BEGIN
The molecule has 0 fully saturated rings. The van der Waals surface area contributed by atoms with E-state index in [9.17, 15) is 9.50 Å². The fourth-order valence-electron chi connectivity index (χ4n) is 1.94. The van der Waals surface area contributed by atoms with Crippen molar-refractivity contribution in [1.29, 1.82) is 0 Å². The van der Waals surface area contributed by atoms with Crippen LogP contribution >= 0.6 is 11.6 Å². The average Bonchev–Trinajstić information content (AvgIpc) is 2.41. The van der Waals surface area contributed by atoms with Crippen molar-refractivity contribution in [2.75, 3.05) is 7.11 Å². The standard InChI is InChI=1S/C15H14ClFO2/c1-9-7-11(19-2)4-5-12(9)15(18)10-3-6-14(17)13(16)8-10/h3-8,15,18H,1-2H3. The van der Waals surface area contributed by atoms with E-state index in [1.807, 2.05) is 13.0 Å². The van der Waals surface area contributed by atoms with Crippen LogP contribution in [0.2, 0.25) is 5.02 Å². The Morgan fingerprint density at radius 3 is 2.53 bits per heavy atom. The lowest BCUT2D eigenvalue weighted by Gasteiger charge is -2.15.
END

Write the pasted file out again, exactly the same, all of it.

The molecule has 0 fully saturated rings. The van der Waals surface area contributed by atoms with E-state index in [9.17, 15) is 9.50 Å². The fourth-order valence-electron chi connectivity index (χ4n) is 1.94. The van der Waals surface area contributed by atoms with Crippen molar-refractivity contribution in [1.29, 1.82) is 0 Å². The van der Waals surface area contributed by atoms with Crippen LogP contribution >= 0.6 is 11.6 Å². The average Bonchev–Trinajstić information content (AvgIpc) is 2.41. The van der Waals surface area contributed by atoms with Crippen molar-refractivity contribution in [2.75, 3.05) is 7.11 Å². The standard InChI is InChI=1S/C15H14ClFO2/c1-9-7-11(19-2)4-5-12(9)15(18)10-3-6-14(17)13(16)8-10/h3-8,15,18H,1-2H3. The van der Waals surface area contributed by atoms with E-state index in [1.807, 2.05) is 13.0 Å². The van der Waals surface area contributed by atoms with Crippen LogP contribution in [0.2, 0.25) is 5.02 Å². The Morgan fingerprint density at radius 3 is 2.53 bits per heavy atom. The lowest BCUT2D eigenvalue weighted by Gasteiger charge is -2.15.